Taking a Closer Look at the Online Escrow Space

I recently did some research for a friend who was looking at the online escrow space in the world of Financial Technology. There has been much talk about how bitcoin has the potential to ‘decentralize trust’, with implications on services like online escrow. Escrow services are used for a variety of transactions, from domain name purchases to investments. Sites like escrow.com and Agreed exist to facilitate the escrow of online transactions. The transaction fees for such services range from around 1-6%, depending on the amount (source). Escrow fraud — where sellers receive notice of payment from an “escrow service”, which turns out to have never existed at all — is a common form of fraud; online escrow sites have to be licensed, under existing escrow law at the state level.

Naturally, online escrow services have a role in online marketplaces. Interestingly, eBay does not have its own escrow services, but integrates lightly with escrow.com. eBay will forward purchase information to escrow.com, but buyers/sellers have to create an escrow.com account and continue the transaction from there. Other marketplaces, like labor marketplace Elance, appear to offer their own escrow services (i.e. Elance Escrow Payment Protection) where freelancers and clients agree on milestones before work gets done.

The back-end of such marketplaces may be operated by an external party. Some online payment processors, such as BancBox, Balanced, and Braintree, offer built-in escrow as part of their larger payments offering. BancBox positions their escrow services to target crowdfunding websites (i.e. BancBox Invest). By using their services, BancBox claims crowdfunding sites will remain in compliance with FINCEN, FINRA and SEC requirements, specifically Rule 15c2-4 which covers the transmission or maintenance of payments received in connection with underwritings. BancBox charges an escrow fee of 0.5% of the transaction value for successful escrows (min. $250, max. $2,500) (source).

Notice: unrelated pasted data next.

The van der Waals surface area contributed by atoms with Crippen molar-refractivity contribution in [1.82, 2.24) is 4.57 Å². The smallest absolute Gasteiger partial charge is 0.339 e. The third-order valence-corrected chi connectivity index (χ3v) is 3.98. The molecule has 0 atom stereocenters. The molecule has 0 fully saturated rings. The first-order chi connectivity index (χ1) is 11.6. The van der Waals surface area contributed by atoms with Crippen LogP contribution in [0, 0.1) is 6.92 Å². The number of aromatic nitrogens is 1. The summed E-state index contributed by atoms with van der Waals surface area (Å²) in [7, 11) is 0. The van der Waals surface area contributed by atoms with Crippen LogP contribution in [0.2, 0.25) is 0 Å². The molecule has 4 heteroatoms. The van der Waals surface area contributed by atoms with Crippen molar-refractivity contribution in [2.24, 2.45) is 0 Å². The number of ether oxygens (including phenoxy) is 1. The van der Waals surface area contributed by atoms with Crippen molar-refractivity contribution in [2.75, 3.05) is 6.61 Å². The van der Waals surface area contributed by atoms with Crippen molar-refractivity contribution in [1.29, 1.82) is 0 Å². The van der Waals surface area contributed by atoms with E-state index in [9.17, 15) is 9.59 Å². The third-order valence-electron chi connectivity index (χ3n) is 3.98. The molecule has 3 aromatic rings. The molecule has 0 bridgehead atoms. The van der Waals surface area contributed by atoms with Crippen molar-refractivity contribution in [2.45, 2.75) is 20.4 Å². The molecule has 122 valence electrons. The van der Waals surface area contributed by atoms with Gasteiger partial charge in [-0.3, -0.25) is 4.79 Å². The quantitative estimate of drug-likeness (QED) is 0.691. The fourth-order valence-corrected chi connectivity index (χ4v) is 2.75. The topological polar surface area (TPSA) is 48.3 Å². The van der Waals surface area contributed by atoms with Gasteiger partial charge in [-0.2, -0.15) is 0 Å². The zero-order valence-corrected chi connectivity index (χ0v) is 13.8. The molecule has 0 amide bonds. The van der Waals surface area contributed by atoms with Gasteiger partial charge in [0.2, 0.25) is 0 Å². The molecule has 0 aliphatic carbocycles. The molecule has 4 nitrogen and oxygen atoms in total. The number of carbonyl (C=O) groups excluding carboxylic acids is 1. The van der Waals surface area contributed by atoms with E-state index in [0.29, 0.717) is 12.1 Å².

Looking at BancBox’s minimum fee, it seems like escrow services are more suitable for larger purchases. It turns out that the average escrow size on BancBox is $250,000 (source). This would explain why eBay and Stripe (another leading online payments processor) do not offer their own escrow services. Furthermore, for small transactions, consumers already enjoy an escrow-like benefit in the form of credit card chargebacks.

The potential of bitcoin enforcing digital contracts is an intriguing concept. Services like Reality Keys are already doing something similar by pulling in data from open database Freebase and providing two cryptographic keys, one for if the event happens and another if it doesn’t (more about Reality Keys here). However, the key is in a compelling use case. Considering how escrow services make more sense for large-value transaction, would a high-volume automation be needed? Would users choose an automated system over a human third-party?

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